Williamson County Judge Bill Gravell is seeking his second term as a Republican against Democratic challenger Blane Conklin. Gravell won his first term in 2018 after beating Conklin and another opponent as an independent.
The 58-year-old county judge previously served a term as a Justice of the Peace for Precinct 3 and also spent 22 years as a youth pastor. He won a Republican primary in March against Ryan Gallagher by 5,976 votes. In 2018, Gravell beat Conklin, as a Democrat, by 12,838 votes, and Bill Kelberlau, as an independent, by 96,132 votes.
Gravell holds a bachelor’s degree in theology from the University of Mary Hardin-Baylor.
Conklin, 51, is a senior business analyst at the University of Texas. He holds a bachelor’s degree in Bible, Theology, and Church History from Central Bible College of Missouri and a Master of Divinity from Covenant Theological Seminary of Missouri. He also holds a Ph.D. in Comparative Semitics from the Department of Near Eastern Languages and Civilizations at the University of Chicago. He faced no opposition in the March primary.
Early voting begins October 24 and ends November 4.
Both candidates answered a series of questions about their campaigns.
Q. What are you hearing from voters about the most important issues facing the county?
Conklin: By far, the biggest problem mentioned by voters is our rapid growth and development. While our current county leadership has been focused on inviting and encouraging this development, the question that needs to be addressed is whether we are ready for it. The main tasks of the county government are to provide public safety services and infrastructure. Our public safety has been underfunded. Two of the pressing infrastructure needs that have been overlooked by the county are broadband and water.
Gravel: The biggest challenge we face is inflation and its impact on our community. Our residents are struggling to make ends meet. When the cost of eggs went from $0.82 to $2.82 per dozen and gas prices/food prices/rent/utilities etc. have all seen large increases, this is having a profound impact on our community. Washington, DC leaders are out of touch in Williamson County, Texas. The solution is two-fold; create better-paying, quality jobs locally and replace leadership in Washington.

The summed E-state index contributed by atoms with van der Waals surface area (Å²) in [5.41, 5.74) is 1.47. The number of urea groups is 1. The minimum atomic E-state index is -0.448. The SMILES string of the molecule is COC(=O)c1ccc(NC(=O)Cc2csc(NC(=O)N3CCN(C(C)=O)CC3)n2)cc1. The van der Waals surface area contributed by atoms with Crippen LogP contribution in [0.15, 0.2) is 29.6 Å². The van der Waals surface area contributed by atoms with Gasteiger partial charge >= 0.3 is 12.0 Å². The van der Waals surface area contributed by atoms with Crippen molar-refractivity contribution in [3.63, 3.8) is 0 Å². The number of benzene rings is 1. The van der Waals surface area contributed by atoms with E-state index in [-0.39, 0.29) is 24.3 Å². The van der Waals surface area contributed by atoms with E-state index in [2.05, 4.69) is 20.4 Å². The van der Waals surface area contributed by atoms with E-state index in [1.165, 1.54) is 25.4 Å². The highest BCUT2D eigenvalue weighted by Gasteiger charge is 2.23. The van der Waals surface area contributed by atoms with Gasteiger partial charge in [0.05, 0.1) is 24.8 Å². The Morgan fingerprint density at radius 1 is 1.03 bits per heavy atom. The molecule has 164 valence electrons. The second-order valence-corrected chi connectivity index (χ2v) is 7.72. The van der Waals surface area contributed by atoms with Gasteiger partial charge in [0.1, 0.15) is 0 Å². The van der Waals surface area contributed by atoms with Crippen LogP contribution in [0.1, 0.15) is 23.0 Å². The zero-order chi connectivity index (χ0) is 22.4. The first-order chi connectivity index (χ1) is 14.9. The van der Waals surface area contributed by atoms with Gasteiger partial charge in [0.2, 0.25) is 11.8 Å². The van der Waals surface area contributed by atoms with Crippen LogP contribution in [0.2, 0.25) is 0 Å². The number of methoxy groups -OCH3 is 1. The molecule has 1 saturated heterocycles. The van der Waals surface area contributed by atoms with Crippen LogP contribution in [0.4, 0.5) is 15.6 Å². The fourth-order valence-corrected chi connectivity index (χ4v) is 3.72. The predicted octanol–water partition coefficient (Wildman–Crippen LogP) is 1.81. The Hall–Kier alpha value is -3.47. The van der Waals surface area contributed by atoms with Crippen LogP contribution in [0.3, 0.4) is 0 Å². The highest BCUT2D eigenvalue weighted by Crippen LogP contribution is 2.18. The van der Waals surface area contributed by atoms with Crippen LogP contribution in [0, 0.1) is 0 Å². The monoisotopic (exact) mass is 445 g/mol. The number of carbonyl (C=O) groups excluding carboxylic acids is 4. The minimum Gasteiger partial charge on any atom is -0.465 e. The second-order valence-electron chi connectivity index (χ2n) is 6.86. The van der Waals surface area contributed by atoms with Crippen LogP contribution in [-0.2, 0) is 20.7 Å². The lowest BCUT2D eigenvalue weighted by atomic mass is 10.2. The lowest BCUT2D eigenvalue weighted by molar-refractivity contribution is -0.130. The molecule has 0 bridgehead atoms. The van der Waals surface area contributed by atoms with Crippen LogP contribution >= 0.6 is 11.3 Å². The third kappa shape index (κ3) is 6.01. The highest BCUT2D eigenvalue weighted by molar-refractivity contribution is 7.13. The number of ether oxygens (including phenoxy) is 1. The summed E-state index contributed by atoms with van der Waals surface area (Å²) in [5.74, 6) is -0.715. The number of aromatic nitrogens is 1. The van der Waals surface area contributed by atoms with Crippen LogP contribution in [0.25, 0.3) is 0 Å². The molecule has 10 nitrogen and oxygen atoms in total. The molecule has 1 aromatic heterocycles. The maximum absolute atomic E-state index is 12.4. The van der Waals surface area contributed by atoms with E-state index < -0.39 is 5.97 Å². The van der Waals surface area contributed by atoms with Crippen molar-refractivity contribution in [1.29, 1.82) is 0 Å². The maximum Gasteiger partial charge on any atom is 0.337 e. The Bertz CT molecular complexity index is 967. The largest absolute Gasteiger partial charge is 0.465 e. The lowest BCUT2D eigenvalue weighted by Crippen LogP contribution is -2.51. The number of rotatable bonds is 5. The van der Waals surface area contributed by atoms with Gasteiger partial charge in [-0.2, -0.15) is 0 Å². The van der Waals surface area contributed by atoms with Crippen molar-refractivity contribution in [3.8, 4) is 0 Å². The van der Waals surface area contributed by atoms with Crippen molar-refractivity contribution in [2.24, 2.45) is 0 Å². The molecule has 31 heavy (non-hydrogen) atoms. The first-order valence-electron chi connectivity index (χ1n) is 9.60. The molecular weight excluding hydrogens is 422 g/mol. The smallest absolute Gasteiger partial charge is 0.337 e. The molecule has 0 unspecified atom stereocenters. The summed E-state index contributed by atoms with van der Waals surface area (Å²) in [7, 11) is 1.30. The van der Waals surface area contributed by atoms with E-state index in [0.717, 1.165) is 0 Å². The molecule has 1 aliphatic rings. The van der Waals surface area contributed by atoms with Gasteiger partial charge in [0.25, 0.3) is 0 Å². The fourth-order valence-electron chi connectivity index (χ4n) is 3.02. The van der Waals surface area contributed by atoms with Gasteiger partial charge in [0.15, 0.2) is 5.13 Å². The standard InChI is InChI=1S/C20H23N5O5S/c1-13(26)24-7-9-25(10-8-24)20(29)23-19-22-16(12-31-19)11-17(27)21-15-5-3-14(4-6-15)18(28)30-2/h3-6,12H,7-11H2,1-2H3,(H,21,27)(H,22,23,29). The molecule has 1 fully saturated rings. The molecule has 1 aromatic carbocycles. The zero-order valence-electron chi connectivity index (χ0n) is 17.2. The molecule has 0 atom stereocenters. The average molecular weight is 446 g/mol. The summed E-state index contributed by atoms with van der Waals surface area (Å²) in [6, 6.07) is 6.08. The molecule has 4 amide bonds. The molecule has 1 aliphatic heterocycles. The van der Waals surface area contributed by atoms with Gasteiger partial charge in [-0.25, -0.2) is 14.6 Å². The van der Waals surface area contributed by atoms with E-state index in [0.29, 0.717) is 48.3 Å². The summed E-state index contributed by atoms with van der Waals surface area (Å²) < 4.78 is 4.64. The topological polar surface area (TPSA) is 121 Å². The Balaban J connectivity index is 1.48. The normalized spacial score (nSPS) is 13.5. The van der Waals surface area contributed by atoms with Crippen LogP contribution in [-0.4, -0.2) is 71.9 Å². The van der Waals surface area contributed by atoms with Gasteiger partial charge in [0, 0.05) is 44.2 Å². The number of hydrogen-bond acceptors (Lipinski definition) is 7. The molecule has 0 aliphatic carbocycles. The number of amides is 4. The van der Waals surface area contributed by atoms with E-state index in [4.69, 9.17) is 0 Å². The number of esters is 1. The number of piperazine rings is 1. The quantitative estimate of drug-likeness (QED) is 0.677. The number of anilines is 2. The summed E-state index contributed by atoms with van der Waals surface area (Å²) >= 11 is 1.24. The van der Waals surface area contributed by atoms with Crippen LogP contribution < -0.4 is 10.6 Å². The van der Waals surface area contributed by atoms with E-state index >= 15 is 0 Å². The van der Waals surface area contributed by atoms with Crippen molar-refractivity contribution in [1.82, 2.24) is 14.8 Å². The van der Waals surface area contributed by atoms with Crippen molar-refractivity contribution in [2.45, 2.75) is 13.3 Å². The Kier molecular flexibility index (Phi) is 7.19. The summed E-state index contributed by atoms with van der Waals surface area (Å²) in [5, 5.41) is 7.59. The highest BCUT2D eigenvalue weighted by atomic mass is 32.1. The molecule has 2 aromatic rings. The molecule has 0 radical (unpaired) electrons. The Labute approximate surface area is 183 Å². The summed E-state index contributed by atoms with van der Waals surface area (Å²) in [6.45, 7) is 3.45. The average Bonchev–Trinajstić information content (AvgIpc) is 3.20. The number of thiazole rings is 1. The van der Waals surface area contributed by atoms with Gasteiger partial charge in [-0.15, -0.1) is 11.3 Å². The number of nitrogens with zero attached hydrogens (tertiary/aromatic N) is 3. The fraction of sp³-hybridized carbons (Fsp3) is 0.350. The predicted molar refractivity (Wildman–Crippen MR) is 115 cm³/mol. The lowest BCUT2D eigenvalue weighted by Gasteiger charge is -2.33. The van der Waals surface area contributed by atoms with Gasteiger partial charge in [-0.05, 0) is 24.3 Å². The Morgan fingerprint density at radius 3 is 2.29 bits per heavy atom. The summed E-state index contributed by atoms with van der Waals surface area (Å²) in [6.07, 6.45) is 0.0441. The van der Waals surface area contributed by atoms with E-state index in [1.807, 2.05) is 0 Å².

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Q. What are your goals if elected?
Conklin: I want to invest in mental and behavioral health resources in a way that truly reflects its priority for us as a growing county. I want to fully fund our first responders every budget cycle, not play election year games to try to catch up. I believe we need to explore the possibility of a county-wide regional water authority that would provide a unified approach to the future water needs of everyone in Williamson County. I support bipartisan legislation to study groundwater conditions in Williamson County and surrounding counties.
Gravel: I want Williamson County to remain the best place to live, work and raise a family. I will provide law enforcement with the resources and training they need to keep Williamson County families safe. I cut property taxes and led the charge to increase the homestead exemption for the elderly, disabled, and veterans in Williamson County. I led the charge to bring new jobs and economic opportunity to Williamson County.
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Q. Are you in favor of moving the Confederate statue that stands on the county courthouse grounds?
Conklin: A county courthouse, although no longer used for court proceedings, should itself be a public symbol of the administration of equal justice for all. The need and desire to honor one’s ancestors and their lives is natural and understandable. Confederate veterans may be honored at an appropriate location. I don’t believe the county courthouse should be that place.
Gravel: As a county judge and chief executive of Williamson County, it would be inappropriate for me to comment on this matter due to ongoing litigation.
Q. What makes you the best candidate for the job?
Conklin: I am not a professional politician. I’m just a neighbor and citizen who believes county government should work for all of us, not just the well-connected. I am not in the pockets of special interests. I will not accept political contributions from companies that do business with the county, and I will not use my office for personal enrichment or that of my family and friends. I will focus on the essential and central functions of county government. I have the support of voters who want less drama and more action from their county government.
Gravel: Experience matters. As a county judge, I am the chief of emergency management. Over the past four years, we have seen much suffering and loss. From loss of life to loss of property. The pain and suffering have been great. I still have with me a list of names of some 951 people who died during COVID. We can never forget their names and the suffering that occurred in our community. If re-elected, I will use every tool at my disposal to protect life and property.